State Sen. Dawn Addiego became the second Democratic senator to call on Gov. Phil Murphy to utilize New Jersey’s federal relief funding to cover the $252 million unemployment insurance tax increase that business will face in fiscal year 2022.
“The business community has been hit hard by the COVID-19 pandemic,” Addiego (D-Medford) said in a release. “With added uncertainty around what the fall will bring, business owners should not have to worry about an increase to their unemployment insurance on top of everything else. We must do all that we can to assist our small businesses and prevent any more storefronts from closing their doors for good.”
No one disputes the need to replenish a fund that was used to help so many during the pandemic. By last estimate, the state had paid out more than $28 billion in benefits.
Read more from ROI-NJ:
- Why N.J. businesses will pay an extra $252M in UI tax now — potentially billions more later
- The big ($252M) tax increase for UI: How much more will my company pay?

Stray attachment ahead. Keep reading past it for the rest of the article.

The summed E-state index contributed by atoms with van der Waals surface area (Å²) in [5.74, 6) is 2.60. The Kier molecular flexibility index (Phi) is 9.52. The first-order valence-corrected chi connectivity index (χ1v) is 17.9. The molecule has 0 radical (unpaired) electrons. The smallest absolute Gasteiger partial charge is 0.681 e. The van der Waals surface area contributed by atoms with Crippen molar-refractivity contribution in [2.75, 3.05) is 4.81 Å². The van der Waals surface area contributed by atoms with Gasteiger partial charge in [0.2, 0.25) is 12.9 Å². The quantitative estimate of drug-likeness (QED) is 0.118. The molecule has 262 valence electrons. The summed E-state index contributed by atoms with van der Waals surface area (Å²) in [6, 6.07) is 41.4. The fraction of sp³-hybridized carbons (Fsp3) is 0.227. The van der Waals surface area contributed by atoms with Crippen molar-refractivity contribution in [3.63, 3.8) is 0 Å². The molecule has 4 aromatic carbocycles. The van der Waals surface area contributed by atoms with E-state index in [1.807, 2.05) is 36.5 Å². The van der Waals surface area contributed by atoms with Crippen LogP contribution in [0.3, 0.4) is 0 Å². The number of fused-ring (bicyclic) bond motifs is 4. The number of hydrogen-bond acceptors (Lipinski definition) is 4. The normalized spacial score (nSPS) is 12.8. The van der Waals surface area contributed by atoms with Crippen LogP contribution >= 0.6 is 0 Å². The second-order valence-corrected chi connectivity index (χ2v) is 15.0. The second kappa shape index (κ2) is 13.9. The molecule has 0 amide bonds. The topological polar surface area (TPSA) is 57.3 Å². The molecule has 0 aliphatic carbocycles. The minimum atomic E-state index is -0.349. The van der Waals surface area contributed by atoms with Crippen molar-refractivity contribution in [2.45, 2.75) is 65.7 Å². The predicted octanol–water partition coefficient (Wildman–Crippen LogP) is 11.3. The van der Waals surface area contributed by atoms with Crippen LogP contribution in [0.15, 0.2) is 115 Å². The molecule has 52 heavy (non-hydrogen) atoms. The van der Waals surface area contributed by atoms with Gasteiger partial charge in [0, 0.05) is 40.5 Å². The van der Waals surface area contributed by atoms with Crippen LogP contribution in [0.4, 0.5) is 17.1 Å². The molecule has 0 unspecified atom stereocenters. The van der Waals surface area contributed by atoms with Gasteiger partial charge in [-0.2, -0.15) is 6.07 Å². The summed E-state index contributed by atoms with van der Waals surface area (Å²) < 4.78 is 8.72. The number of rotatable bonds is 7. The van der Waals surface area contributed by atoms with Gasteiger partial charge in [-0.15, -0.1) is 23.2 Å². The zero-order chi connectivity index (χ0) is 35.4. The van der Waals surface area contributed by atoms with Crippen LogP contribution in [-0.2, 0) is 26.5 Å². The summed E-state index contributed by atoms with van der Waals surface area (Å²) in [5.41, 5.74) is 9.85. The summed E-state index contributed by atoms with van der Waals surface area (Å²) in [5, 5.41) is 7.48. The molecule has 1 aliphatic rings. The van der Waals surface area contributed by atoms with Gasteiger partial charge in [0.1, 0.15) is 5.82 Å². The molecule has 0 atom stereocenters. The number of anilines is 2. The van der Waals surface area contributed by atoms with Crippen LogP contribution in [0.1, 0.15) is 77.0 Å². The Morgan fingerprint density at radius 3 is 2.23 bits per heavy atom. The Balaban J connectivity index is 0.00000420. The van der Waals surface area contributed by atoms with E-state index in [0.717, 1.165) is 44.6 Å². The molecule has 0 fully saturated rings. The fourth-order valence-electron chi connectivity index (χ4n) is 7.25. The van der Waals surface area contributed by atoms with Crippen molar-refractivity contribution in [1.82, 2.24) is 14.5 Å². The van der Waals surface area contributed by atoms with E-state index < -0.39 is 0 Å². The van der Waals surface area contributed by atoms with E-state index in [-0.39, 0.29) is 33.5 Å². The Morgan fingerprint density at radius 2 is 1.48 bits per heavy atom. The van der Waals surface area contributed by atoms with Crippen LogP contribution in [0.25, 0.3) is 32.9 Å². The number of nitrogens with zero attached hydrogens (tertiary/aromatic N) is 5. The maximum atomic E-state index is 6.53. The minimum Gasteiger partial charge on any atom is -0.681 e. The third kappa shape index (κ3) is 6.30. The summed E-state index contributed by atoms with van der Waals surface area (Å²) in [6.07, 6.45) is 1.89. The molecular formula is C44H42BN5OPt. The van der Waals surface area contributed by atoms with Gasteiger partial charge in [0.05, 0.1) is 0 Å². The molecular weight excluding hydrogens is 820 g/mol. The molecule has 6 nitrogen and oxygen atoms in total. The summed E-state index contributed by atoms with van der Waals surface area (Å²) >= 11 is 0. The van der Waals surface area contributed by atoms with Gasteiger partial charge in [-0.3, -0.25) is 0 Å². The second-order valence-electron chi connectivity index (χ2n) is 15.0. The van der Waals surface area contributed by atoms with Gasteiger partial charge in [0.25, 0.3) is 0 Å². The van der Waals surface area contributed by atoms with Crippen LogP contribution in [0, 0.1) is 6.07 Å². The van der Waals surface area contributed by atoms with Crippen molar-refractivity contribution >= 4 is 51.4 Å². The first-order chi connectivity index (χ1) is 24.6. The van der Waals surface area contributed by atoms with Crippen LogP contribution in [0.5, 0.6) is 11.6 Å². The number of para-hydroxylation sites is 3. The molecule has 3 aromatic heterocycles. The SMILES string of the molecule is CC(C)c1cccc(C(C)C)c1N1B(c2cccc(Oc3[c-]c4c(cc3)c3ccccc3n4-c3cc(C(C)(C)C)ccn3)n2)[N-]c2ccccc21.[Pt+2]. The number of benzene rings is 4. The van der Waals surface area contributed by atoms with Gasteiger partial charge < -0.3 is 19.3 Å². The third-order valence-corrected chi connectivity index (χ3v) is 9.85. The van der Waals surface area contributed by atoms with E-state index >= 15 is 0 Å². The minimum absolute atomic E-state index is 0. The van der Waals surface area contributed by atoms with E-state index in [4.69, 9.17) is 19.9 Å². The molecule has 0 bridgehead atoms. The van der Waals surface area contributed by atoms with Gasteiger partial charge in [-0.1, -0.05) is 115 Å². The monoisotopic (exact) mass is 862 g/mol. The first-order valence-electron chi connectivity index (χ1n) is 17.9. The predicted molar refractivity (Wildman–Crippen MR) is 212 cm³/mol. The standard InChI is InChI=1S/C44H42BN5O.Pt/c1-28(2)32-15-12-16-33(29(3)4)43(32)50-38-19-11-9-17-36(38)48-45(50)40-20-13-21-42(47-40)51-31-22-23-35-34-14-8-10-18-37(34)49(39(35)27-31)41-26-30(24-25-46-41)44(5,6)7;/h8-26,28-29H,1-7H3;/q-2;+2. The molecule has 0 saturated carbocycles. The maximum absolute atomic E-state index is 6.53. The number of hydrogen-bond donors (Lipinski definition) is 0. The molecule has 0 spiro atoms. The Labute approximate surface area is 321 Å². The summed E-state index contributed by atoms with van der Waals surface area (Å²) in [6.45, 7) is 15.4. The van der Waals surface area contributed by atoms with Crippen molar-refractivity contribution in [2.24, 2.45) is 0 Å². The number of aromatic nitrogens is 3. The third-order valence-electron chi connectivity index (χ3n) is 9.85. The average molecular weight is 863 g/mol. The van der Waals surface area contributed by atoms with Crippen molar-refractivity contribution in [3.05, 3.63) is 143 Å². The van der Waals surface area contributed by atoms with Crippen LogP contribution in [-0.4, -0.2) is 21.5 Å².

- Singleton urges Murphy to allocate federal funds to help pay down $252M UI bill facing business owners
But the $252 million additional payment is just part of the money needed to replenish the UI fund. The governor and the Legislature approved a three-year plan that would spread the total payment out. The next two years will see the increase grow to $548 million in fiscal year 2023 and then $885 million in 2024 — a three-year total of $1.7 billion.
More than 30 states have used federal funds to help replenish their UI funds.
Murphy would need approval of the Legislature to approve anything over $10 million — and the state could add significant dollars to the fund in the years ahead. It is unclear if the governor and the Legislature have had such discussions. Spokespeople in the office of the governor, state Senate President Steve Sweeney (D-West Deptford) and Assembly Speaker Craig Coughlin (D-Woodbridge) all passed on the chance to say whether such discussions have taken place or will take place.
Addiego thinks they should.
“We have plenty of federal dollars to go around, and there is no reason businesses should be burdened with an unemployment tax hike when laying off employees was the only way they could stay afloat through last year’s shutdown,” she said.
Earlier Monday, Sen. Troy Singleton (D-Moorestown) said the state should act to help businesses.
“Certainly, an increase in the unemployment insurance tax would qualify as a steep negative economic impact,” he said in an open letter to the governor. “In fact, other states have used federal assistance to replenish the funds, and it is my hope that New Jersey will do the same to avoid this unwelcome and untimely burden on our businesses.”